Pale and Freckled: Skin Cancer Month

I came to terms with my colouring many years ago – I’m a redhead and proud. My skin, as my lovely old nan used to describe is like peaches and cream and covered in fairy footprints.

Skin Cancer Awareness

I’ve also learnt the hard way to care for my skin and have burnt badly in the past, which is why now I’m ever vigilant with myself and my children with sun exposure. Now every day I use a brilliant Factor 50+ Whereas maybe a few years ago a bog standard Factor 15 in my face cream would have been ok. I love my freckles and want them to stay as healthy as they can be!

Thankfully and sadly none of my kiddywinks seems to have inherited my hair or skin tones. But the fact is, Skin cancer affects people of every age, gender and ethnicity, freckled or not!

This Month is Skin Cancer Awareness Month.  Good news is that as Skin Cancer is chiefly a lifestyle disease, it is also highly preventable. About 90 percent of nonmelanoma skin cancers and about 86 percent of melanomas are associated with exposure to ultraviolet (UV) radiation from the sun.

Knowing the risk factors and practising sun protection year-round are key to reducing your risk.

Here are The Skin Cancer Foundation’s tips for reducing your skin cancer risk this Skin Cancer Awareness Month: Cancer Awareness Skin Cancer Awareness Skin Cancer Awareness Skin Cancer Awareness

Seek the shade, especially between 10 AM and 4 PM when the sun is at its strongest. An extra rule of thumb is the “shadow rule.” If your shadow is shorter than you are, the sun’s harmful ultraviolet (UV) radiation is stronger. If your shadow is longer thank you UV radiation is less intense.

Do not burn. A person’s risk for melanoma, the deadliest form of skin cancer, doubles if he or she had had five or more sunburns at any point in life.

Avoid tanning and UV tanning booths. UV radiation from tanning machines is known to cause cancer in humans. Indoor UV tanners are 74 percent more likely to develop melanoma, one of the deadliest forms of skin cancer, than those who have never tanned indoors. Tanning bed users are also 1.5 times more likely to develop basal cell carcinoma and 2.5 times more likely to develop squamous cell carcinoma, two of the most common forms of skin cancer. The more time a person has spent tanning indoors, the higher the risk.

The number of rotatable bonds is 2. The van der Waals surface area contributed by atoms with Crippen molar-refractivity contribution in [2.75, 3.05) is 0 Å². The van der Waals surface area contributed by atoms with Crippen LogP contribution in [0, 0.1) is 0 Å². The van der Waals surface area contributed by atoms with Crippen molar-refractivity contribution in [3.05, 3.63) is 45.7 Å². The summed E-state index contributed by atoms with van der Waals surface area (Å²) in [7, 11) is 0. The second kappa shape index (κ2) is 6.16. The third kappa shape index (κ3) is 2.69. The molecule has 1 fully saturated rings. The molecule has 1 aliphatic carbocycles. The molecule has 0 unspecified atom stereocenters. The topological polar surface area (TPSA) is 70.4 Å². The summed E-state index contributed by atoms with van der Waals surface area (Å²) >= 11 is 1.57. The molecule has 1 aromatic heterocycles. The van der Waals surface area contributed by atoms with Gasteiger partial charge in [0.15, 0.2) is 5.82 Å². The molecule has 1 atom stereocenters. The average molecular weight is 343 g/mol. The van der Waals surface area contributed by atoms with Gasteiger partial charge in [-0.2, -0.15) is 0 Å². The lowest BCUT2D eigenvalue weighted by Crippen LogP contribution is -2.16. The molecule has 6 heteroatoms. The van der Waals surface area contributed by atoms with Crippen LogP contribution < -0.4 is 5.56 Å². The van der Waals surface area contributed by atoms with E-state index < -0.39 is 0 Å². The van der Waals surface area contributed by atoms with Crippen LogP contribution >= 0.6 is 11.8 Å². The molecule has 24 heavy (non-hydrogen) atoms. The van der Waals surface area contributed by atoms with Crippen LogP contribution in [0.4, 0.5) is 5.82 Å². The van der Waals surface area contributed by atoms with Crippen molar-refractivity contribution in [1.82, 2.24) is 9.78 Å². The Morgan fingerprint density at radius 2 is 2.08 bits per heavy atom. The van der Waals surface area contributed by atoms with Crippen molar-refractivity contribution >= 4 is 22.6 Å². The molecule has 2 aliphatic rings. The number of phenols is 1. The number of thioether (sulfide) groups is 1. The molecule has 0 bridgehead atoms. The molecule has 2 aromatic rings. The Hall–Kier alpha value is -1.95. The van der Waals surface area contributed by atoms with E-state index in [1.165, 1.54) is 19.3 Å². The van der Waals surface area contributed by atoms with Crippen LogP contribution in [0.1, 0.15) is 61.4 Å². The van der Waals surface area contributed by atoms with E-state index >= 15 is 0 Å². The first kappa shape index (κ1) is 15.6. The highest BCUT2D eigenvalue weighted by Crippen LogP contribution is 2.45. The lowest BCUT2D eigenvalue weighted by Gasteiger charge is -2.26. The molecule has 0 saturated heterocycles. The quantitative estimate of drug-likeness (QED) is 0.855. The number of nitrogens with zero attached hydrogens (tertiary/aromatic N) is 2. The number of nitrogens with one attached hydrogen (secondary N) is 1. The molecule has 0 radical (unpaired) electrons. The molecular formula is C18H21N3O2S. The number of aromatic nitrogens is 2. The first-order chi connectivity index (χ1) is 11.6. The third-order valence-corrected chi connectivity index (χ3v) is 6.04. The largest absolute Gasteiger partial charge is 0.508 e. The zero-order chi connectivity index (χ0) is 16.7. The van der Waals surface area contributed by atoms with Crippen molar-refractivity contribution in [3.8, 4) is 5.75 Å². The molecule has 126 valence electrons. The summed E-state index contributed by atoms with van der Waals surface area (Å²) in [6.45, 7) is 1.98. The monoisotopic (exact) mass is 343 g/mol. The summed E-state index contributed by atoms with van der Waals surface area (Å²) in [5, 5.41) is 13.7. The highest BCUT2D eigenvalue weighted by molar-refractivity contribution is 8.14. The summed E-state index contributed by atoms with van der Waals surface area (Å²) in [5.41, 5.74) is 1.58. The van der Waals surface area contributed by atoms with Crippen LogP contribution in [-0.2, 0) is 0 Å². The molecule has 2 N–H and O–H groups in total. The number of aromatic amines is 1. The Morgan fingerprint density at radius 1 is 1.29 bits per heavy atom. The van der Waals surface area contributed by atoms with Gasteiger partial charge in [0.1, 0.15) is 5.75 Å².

Cover up with clothing, including a broad-brimmed hat and UV-blocking sunglasses. Clothing can be your most effective form of sun protection, so make the most of it with densely woven and bright- or dark-coloured fabrics, which offer the best defence. The more skin you cover, the better, so choose long sleeves and long pants whenever possible.

Use a broad-spectrum (UVA/UVB) sunscreen with an SPF of 15 or higher every day. For extended outdoor activity, use a water-resistant, broad-spectrum (UVA/UVB) sunscreen with an SPF of 30 or higher.

Apply 1 ounce (2 tablespoons) of sunscreen to your entire body?30 minutes before going outside. Reapply every two hours or immediately after swimming or excessive sweating. A 227ml bottle of sunscreen should provide two full days of sun protection.

Keep newborns out of the sun. Sunscreens may be used on babies over the age of six months, but they also need to be protected by shade and clothing. Children are susceptible to ultraviolet radiation – just one severe sunburn in childhood doubles the chances of developing melanoma later in life.

Examine your skin head to toe every month. While self-exams shouldn’t replace the important annual skin exam performed by a physician, they offer the best chance of detecting the early warning signs of skin cancer. If you notice any change in an existing mole or discover any new spot that doesn’t heal after several weeks, see a physician immediately. Skin Cancer Awareness 

Lastly, if you want a tan, get it from a bottle. Remember the cost of a St Tropez spray tan is far less than a skin cancer diagnosis. For more information and advice contact Cancer Research

Please note…

* The medical information on Skin Cancer contained in the piece was taken from the Skin Cancer Foundation. You must not rely on the information on Greenwichmums as an alternative to medical advice from your doctor or other professional healthcare providers. If you have any specific questions about any medical matter, you should consult your doctor or another professional healthcare provider. If you think you may be suffering from any medical condition, you should seek immediate medical attention and you should never delay seeking medical advice, disregard medical advice or discontinue medical treatment because of information on Greenwichmums.